Monica Russo's small corner office is located on the second floor of a nondescript gray building in working-class Allapattah. The room is adorned with scores of snapshots of union members and union rallies and victory celebrations. Hanging on the wall are two maps of Haiti A gifts from workers A whimsical assemblages of colored gravel and shells glued onto paper to represent palm trees, boats, and Haiti's different provinces. There's a poster of the late labor organizer Cesar Chavez, and one of Emiliano Zapata, emblazoned with the Mexican revolutionary's famous quote: "I would rather die on my feet than live on my knees."
Russo was born in Oxford, Pennsylvania, to activist parents, both of whom taught at nearby Lincoln University, the nation's oldest black university. According to Russo, her father, a history professor, was fired for starting a union at the school. After graduating from Georgetown University in Washington, D.C., in 1986 with a B.A. in history, she searched for a union-related job while working as a secretary. "The Bakery, Confectionary and Tobacco Workers Union [BCTWU] called and said they were conducting some campaigns in the South and was I interested," recalls Russo. "I packed up my stuff and drove to Georgia and never went back."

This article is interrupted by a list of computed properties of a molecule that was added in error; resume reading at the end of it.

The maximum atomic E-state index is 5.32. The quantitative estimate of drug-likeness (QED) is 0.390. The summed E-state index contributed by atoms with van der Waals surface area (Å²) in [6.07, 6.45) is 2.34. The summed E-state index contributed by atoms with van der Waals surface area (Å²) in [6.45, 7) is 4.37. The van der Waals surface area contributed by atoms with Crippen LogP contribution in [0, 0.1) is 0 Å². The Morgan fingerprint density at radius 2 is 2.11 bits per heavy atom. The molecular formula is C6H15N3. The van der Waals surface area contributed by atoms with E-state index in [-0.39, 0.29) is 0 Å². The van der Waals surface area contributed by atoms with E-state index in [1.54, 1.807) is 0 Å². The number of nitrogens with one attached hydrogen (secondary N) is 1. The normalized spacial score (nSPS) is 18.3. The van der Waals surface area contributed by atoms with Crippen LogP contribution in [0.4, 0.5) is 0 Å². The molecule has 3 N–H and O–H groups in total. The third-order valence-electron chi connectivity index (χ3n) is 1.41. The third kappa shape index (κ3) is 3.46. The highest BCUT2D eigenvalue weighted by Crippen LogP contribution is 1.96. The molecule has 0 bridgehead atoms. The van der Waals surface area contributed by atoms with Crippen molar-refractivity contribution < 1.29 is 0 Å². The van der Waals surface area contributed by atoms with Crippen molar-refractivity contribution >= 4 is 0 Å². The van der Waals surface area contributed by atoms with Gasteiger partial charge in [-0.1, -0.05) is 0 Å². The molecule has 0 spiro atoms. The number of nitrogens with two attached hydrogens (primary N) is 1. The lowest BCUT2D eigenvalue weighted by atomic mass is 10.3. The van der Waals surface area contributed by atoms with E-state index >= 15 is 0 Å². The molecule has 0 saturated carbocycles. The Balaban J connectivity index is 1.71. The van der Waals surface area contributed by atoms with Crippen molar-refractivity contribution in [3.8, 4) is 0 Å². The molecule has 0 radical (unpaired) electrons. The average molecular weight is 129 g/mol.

Actually, she did go back north for a few months, to Patterson, New Jersey, where she helped unionize a Bagel Crisps factory. It was her first time running a campaign, and she credits helpful rank-and-file organizers from a neighboring English muffin factory for its successful outcome. After a few years Russo moved on to work for the Amalgamated Clothing and Textile Workers Union (ACTWU), one of the few unions at the time committed to organizing in the South. Like most organizers, she traveled constantly, and yet she still was able to start putting down some roots in Miami. She picked up Creole from the Haitian garment and factory workers she was organizing, and Spanish from Latin American and Caribbean workers.